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Man Ther. 2016 Sep;25:27-34. doi: 10.1016/j.math.2016.05.332. Epub 2016 Jun 1.

The validity of a clinical test for the diagnosis of lumbar spinal stenosis.

Author information

1
Physiotherapy Department, Chesterfield Royal Hospital, Chesterfield, Derbyshire, UK.
2
38 Collegiate Crescent, Faculty of Health and Wellbeing, Sheffield Hallam University, Sheffield S10 2BP, UK. Electronic address: s.may@shu.ac.uk.

Abstract

BACKGROUND:

The diagnosis and management of acquired lumbar spinal stenosis (ALSS) is an area of growing interest with an increase in its prevalence and detection in the older population.

OBJECTIVES:

To investigate the diagnostic accuracy of a modified extension test (MExT) for diagnosing ALSS in subjects aged fifty or over.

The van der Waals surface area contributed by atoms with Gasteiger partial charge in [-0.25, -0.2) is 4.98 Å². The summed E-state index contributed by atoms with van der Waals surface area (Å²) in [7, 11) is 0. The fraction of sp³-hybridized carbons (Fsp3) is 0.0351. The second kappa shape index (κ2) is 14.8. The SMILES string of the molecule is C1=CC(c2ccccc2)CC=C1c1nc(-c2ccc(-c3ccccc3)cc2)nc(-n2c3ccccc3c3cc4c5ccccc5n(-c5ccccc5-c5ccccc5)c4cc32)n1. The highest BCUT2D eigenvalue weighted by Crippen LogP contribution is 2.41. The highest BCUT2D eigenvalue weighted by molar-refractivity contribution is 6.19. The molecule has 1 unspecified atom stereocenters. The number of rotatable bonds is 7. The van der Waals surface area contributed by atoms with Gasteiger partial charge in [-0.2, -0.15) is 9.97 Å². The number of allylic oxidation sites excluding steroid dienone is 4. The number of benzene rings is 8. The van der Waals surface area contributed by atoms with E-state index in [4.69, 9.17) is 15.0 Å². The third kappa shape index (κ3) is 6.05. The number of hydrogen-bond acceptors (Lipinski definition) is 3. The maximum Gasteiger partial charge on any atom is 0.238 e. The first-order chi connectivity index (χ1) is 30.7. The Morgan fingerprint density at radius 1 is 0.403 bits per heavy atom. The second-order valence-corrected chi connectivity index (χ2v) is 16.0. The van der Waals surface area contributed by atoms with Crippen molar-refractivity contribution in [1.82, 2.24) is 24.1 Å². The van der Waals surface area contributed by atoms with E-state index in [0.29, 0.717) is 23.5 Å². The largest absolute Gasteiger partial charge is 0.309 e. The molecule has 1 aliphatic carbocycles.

METHODS:

Symptomatic response of the bi-component MExT was evaluated and compared against magnetic resonance imaging (MRI) findings in 30 subjects. Estimates of sensitivity, specificity, likelihood ratios (LRs) and post-test probabilities were all calculated, and the capability of the test to discriminate between grade and location of stenosis was also appraised.

RESULTS:

MExT sensitivity was high at 92% (95% confidence intervals (CI), 72-99%) leading to a significant negative likelihood ratio at -LR 0.2 (95% CI, 0.03-1.36); conversely, specificity was low at 40% (95% CI, 7-82%) with only a small positive likelihood ratio of +LR 1.53 (95% CI, 0.74-3.16). All correlations between the MExT and concurrent grade, or location of stenosis appeared weak and insignificant.

CONCLUSIONS:

The MExT was found to demonstrate acceptable criterion validity in relation to ruling-out a diagnosis when a negative result was observed; however, further validation appears warranted.

KEYWORDS:

Diagnosis; Extension test; Lumbar; Spinal stenosis; Validity

PMID:
27422594
DOI:
10.1016/j.math.2016.05.332
[Indexed for MEDLINE]

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